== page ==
The following year, we made sure to give them less. They each received 5 gifts total. They were thankful and cherished those items. We value gratitude and generosity and had to think through how we communicated and encouraged those values in them as well.

3 practical ways to model simplicity

  1. Thoughtful scheduling
  2. Technology timeouts
  3. Limit gifts


As we model simplicity for our kids, we should seriously consider how we schedule our time. So many families are running from one lesson, sports practice, or extracurricular activity to the next. Parents are tired and kids are exhausted. Carefully evaluate anything you choose to add to your family’s schedule and make sure it is the best choice for everyone involved.

Modeling a healthy schedule for yourself is wise too. Your kids know when you are tired. They see what we say yes and no to. They sense what the tone of the home is. Whether that be all abuzz all the time to totally tame or somewhere in between.

Boundaries with technology

This is admittedly a tough one. It is hard for me to put my phone down sometimes. And frankly I get selfish and think no this is my time and I can be on my phone if I want. Yep, I realize I sound like I am three. Great example, huh? :/

It is so important to model being present and relating with people face to face. As we move into a continually more technological culture, kids (and adults) are losing the ability to know how to relate to people in real life. Nothing takes the place of real-life human interaction. These are important life skills to learn for future relationships.

Make dinner a technology-free time for the family. Try limiting your apps or taking some designated time off to get a break from all the noise. Turn off notifications. Make people your priority over phone distractions.

Gift giving

For most of us, simplicity means not having an overabundance of stuff. In order for our kids to not end up with lots of clutter, we need to stop the cycle of clutter that enters their lives via gifts.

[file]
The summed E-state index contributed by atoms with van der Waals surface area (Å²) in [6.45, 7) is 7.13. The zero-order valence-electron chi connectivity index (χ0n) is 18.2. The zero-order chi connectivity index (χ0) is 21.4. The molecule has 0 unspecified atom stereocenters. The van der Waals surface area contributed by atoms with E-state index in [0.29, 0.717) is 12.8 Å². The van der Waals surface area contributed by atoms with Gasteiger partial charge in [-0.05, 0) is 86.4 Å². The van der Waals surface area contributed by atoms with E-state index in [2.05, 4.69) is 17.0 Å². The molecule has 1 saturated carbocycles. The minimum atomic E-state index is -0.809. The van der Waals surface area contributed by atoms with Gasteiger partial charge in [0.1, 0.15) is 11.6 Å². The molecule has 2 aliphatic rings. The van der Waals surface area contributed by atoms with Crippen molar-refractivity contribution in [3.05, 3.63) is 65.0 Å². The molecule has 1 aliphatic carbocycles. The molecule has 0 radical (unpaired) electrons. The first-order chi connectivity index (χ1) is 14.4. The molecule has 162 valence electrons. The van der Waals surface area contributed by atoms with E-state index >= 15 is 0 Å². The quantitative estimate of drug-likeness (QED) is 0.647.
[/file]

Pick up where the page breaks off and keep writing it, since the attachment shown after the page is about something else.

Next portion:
Experiences make great presents and won’t add to your clutter problem. There are lots of creative ideas for experience gifts, some of which I mention in this post. There are also ideas I share on how you can get your kids to pass along items they no longer want or need by letting them pick a relative, neighbor, or organization to donate them to.

Modeling simplicity gets more and more challenging as our culture continues to change and provide countless types of distractions. Being present isn’t easy, but it is worth it. We lead by example in showing what it looks like to have healthy boundaries with money, things, technology, and people. Let’s experience what it means to live a life of intention and purpose with fewer distractions for ourselves and our children as we take on simplicity habits.


We are so excited to have Julianna here at Simple Acres to share with you all the joy of simplicity as you strive towards it more in your own life. She is a wife, mama, and professional declutterer. We encourage you to join her on the journey of simplifying & creating margin so you can say yes to the great things in life more!

Find more amazing articles on her blog The Simplicity Habit such as this one:

How to balance simplicity and frugality